By Jon Kirk
“Writer’s block: a usually temporary condition in which a writer finds it impossible to proceed with the writing of a novel, play, or other work”
All creatives experience writer’s block at some point in their careers. It’s that debilitating condition which causes us to write – and subsequently delete – the same idea or sentence over and over again. It’s been linked to stress, anxiety, sleep deprivation and ‘fear’ but, it seems, almost anything can cause the grey matter to freeze.
Experts recommend all manner of strategies, ranging from hypnotherapy to time management classes. But a friend of mine, a copywriter, has the real answer to what is, essentially, creative burnout. He calls it ‘input for output’ and the ‘treatment’ is based upon “replenishing creativity”. Bear with me here, as he’s got a point. If your brain is a sponge, which is squeezed day after day of its creative juices, he argues, it runs the risk of “drying up” – of developing writer’s block.
So what to do about it? Basically, anything which allows your brain to switch off and absorb new material – and absolutely nothing which requires output. The copywriter in question tackles the situation head-on, by downing tools, cancelling appointments and leaving the office. In a nutshell, he STOPS working there and then because to continue on the task at hand would result in “piss-poor copy”.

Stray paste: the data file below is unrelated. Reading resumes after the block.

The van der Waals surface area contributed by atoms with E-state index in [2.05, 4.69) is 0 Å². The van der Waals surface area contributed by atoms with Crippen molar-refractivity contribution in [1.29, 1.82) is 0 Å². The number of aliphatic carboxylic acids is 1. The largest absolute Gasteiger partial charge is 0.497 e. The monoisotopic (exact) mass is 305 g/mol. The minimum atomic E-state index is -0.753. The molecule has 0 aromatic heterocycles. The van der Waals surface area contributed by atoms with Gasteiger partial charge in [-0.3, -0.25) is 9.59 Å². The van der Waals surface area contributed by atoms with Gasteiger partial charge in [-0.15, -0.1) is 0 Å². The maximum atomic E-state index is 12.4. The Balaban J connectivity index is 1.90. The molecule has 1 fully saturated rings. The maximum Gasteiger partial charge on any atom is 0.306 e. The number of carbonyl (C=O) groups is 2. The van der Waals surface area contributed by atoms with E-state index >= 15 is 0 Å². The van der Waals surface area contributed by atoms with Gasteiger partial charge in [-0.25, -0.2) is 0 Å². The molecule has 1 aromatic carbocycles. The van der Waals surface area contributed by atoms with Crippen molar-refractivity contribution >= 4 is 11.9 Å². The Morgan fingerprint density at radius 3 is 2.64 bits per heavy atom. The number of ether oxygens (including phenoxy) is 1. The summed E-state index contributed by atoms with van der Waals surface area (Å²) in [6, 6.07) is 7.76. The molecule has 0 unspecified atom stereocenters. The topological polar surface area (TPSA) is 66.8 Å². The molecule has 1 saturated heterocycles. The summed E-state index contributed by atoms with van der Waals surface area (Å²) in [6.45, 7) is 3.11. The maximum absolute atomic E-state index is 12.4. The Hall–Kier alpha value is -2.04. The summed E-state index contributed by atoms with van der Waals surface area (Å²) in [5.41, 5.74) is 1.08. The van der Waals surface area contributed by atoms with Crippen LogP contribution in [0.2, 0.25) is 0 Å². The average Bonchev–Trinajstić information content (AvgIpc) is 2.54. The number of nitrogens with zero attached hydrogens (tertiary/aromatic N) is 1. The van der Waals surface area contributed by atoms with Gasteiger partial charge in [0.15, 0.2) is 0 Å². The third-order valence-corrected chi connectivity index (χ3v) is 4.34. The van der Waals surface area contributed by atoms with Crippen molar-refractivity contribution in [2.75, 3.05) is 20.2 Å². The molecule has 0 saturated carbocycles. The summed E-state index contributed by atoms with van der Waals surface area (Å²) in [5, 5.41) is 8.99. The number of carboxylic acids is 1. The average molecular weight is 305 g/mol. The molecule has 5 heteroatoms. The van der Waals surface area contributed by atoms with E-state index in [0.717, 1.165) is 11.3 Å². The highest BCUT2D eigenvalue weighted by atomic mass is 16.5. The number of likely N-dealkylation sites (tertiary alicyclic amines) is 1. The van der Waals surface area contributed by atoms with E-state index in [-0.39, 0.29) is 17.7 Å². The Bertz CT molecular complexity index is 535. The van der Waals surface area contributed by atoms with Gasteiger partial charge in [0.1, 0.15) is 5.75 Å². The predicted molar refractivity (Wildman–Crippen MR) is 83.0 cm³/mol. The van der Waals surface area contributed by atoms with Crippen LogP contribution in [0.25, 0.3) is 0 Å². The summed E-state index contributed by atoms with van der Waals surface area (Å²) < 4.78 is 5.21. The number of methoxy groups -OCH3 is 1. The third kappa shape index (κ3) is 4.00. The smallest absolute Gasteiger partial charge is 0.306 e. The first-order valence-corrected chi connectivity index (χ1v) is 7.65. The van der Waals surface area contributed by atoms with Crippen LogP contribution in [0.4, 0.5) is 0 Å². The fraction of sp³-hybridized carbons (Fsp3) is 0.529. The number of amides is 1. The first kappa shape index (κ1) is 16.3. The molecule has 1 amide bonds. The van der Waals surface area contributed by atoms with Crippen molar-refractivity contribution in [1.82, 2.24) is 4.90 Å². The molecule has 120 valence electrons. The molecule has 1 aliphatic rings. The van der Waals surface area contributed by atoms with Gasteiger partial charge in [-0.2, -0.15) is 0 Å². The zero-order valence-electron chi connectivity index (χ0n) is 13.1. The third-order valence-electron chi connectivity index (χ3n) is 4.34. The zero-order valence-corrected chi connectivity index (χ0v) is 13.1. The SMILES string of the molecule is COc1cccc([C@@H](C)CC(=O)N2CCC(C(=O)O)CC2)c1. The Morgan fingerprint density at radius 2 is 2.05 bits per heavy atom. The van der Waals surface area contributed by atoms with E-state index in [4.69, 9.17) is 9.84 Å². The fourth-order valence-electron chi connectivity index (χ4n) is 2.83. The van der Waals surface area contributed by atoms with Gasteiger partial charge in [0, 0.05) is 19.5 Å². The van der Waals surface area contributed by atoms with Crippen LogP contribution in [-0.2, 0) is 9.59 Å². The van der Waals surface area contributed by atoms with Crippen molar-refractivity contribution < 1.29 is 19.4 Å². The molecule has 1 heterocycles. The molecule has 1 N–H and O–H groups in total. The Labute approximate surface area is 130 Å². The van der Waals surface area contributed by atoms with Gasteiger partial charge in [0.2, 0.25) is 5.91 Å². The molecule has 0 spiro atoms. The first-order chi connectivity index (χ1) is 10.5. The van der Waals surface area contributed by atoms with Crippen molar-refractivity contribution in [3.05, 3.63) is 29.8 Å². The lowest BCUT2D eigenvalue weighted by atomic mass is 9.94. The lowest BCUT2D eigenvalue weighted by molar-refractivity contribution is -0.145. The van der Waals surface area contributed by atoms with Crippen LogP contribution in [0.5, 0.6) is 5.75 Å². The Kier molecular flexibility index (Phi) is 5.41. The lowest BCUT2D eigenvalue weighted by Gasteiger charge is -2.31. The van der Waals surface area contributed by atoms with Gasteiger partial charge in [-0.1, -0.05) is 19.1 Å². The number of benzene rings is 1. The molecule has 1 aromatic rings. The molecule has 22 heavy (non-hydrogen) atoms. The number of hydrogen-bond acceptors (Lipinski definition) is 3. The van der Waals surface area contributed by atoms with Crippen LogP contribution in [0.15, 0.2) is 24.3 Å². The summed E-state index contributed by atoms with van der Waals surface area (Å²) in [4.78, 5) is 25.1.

Here’s his Top 10 Ways to Overcome Writer’s Block [Input for Output]
10. Go to the theatre or cinema, or watch a movie or two at home
9. Spend an afternoon at a coffee shop or, better still, at the pub with friends
8. Prepare a three-course meal
7. Take a long walk, preferably alone
6. Get some retail therapy
5. Visit a museum and/or other tourist attraction
4. Play with the kids (or dogs)
3. Get active – play sport
2. Read [but not on any device with internet connectivity, as this may lead to web browsing and runs the risk of output]
1. Sleep on it
Until the next time,